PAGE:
Archive for June, 2005


Tuesday, June 28th, 2005 by Conor

How are you all? I’m having an amusing time in Scotland. Gig last Thursday seemed to go well. Interesting day. Lots of type inference going on… Gigging again in just under an hour (on dissecting containers at LFCS lab lunch) and again on Thursday (Epigram busking with the Dreamers). Chewing the fat with the St Andrews crew tomorrow. Back next week sometime; exactly when will depend on what state Edinburgh transport is in after whatever happens this weekend happens. I hope you’re all having lots of fun without me.

Theory of patches

Friday, June 17th, 2005 by Wouter

I gave a brief overview of darcs, a new revision control system written in Haskell, and the theory of patches underlying darcs. The key differences with CVS are:

  • Every copy of the source tree is a repository
  • Every repository is defined in terms of a series of patches
  • Every patch can be inverted to recover the situation before it was applied

There are some interesting observations you can make about the algebraic structure of patches. The ‘repository states’ and patches form a category. In fact, we assume every patch is invertible, so they form a groupoid.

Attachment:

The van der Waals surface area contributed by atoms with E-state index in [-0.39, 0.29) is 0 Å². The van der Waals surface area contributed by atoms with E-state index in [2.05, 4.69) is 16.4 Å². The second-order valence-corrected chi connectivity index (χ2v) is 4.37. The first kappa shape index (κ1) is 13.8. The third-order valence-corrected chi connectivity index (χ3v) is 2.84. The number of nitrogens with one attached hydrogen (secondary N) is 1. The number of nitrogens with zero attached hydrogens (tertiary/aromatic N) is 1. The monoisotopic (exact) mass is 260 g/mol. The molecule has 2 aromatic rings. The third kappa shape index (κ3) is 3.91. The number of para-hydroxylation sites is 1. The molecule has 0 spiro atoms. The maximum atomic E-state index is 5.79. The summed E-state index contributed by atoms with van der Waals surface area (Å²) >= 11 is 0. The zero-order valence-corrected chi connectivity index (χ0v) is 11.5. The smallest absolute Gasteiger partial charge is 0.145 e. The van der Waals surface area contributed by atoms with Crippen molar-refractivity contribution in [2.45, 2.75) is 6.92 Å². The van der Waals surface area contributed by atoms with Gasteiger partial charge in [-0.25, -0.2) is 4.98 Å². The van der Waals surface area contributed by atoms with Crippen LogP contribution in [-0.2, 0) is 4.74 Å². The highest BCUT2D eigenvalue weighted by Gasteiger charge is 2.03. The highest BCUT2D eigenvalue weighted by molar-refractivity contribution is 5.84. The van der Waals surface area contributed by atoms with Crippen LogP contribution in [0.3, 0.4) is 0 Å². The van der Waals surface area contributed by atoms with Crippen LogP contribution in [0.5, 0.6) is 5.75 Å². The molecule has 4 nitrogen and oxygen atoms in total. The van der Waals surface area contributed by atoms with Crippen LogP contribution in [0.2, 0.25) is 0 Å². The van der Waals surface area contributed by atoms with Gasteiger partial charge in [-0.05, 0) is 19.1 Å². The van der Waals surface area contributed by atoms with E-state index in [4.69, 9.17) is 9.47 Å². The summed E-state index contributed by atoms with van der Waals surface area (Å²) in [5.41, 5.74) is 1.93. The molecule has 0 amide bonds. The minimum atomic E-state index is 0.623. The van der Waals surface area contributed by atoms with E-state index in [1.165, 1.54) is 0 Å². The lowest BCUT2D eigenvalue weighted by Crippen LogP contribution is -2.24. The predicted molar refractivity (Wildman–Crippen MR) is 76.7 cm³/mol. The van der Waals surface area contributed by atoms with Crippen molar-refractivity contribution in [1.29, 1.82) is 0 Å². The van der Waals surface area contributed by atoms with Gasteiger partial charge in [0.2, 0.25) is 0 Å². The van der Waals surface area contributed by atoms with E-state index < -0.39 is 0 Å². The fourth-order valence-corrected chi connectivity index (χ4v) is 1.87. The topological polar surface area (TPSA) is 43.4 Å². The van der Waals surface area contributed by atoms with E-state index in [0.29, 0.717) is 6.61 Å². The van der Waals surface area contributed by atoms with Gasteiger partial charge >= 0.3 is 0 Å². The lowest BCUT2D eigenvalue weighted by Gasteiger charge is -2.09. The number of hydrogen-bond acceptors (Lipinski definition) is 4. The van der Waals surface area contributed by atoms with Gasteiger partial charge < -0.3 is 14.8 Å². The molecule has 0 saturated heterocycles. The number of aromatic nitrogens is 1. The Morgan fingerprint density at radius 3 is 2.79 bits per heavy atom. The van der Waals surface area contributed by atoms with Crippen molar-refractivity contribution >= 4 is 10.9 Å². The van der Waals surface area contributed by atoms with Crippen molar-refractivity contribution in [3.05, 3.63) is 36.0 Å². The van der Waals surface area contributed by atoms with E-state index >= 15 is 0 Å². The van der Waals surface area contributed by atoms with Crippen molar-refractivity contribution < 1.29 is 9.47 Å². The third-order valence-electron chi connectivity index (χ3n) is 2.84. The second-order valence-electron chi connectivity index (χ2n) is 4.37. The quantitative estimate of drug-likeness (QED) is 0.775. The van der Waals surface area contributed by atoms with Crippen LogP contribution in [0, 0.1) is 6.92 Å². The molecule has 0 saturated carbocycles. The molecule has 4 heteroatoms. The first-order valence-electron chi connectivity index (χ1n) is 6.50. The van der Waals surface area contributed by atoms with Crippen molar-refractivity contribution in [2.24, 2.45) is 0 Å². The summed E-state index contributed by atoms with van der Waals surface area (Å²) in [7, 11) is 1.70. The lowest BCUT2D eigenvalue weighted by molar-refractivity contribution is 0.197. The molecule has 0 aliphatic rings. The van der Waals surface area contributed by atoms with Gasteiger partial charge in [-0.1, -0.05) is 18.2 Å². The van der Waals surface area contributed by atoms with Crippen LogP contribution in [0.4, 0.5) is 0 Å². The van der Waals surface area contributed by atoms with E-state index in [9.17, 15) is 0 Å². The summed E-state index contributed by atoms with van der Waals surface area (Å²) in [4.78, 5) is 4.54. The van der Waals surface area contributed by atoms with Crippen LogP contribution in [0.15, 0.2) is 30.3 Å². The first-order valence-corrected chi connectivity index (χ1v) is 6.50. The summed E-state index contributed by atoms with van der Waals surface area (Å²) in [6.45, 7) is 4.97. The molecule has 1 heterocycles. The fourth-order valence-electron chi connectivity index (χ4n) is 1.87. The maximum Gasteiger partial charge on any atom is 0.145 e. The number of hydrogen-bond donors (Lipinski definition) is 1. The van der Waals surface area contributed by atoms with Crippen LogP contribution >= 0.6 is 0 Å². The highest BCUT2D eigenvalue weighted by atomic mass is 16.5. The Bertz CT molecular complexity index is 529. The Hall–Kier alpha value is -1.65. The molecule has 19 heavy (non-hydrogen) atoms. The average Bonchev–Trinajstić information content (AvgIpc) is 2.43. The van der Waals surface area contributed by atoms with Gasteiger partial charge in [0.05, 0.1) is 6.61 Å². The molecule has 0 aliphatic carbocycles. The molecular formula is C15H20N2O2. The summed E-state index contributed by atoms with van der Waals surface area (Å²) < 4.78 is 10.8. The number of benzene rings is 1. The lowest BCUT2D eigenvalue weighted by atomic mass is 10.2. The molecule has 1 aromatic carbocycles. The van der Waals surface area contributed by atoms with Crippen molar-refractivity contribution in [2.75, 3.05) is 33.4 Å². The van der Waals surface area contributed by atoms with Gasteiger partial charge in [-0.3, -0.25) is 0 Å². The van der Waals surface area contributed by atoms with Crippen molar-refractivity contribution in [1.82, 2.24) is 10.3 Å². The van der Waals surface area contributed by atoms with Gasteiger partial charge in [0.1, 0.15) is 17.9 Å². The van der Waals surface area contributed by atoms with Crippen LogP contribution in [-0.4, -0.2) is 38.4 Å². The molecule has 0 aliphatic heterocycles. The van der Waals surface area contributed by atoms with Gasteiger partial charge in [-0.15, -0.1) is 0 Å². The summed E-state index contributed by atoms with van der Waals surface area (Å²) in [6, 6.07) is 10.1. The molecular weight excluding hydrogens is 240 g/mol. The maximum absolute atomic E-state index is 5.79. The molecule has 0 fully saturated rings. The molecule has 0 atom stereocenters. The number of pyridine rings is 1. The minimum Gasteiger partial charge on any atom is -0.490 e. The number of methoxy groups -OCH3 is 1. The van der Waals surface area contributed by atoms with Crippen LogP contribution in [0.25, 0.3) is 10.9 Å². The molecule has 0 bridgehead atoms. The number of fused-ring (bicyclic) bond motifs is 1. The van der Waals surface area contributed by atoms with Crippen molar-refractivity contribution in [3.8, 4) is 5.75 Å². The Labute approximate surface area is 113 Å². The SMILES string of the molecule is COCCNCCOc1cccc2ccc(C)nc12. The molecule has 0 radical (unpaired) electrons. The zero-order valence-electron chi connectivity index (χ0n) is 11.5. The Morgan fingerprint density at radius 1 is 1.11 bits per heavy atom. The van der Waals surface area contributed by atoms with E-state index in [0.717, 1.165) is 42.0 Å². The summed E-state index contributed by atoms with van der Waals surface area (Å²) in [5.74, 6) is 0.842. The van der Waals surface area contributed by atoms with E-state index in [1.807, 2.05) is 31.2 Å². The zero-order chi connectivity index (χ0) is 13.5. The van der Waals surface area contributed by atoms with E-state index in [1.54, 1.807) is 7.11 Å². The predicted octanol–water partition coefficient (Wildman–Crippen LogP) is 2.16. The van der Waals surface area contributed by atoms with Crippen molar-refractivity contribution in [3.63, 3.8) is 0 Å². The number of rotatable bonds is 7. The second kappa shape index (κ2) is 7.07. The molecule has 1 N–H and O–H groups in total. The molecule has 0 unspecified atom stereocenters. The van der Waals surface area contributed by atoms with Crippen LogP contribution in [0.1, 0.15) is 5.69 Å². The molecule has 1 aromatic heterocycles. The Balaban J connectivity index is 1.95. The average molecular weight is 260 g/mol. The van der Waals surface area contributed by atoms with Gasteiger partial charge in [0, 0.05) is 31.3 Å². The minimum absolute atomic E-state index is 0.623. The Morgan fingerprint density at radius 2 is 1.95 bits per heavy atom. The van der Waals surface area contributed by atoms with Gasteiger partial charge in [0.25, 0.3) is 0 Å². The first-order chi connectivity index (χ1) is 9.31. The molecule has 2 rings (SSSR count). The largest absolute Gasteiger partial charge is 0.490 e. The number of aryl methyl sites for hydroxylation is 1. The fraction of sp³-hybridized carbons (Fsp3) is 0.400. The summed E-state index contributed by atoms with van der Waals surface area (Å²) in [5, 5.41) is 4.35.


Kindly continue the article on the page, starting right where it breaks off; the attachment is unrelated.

Given this model, it is surprisingly easy to define two key operations on patches.

  • Given two patches f,g : A \to B the merge of the two patches corresponds to the pushout of f and g.
  • Given two patches f : A \to B and g : B \to C, commuting the patches f and g corresponds to computing the pullback of f and g^{-1}.

Thinking about patches in this fashion gives new results. For instance, darcs cannot commute the addition of a file and the file’s subsequent deletion. Given the categorical model, commuting two such patches becomes trivial. Unfortunately, it is not immediately clear how to ‘undo’ the commuting of a patch and its inverse. Commuting two patches can lose information about the original patches.


Friday, June 17th, 2005 by Thorsten

We were discussing partiality today. The approach I presented is joint work with Venanzio Capretta (Ottawa) and Tarmo Uuustalu (Tallinn). Have a look at the definition of the partiality monad in Haskell, you also find some examples. However, I have left out the definition of lfp (least fix point) s.t. you have some fun. An extreme programming spec of lfp is that the programs fib and fac shoiuld work, e.g.

Partial> fib 10
Partial> fact 10

I have updated Partial.lhs, the type of lfp was incorrect (because it was obtained by wrongly instantiating a more general type).

FP Blog

Friday, June 17th, 2005 by Jon

Open for business, now with \LaTeX and lhs2\TeX.

There are 3 categories you can post in:

  1. Lunches – for lunchtime discussions
  2. General – for extended discussions and FP related interest
  3. Off topic – for anything of note but not FP related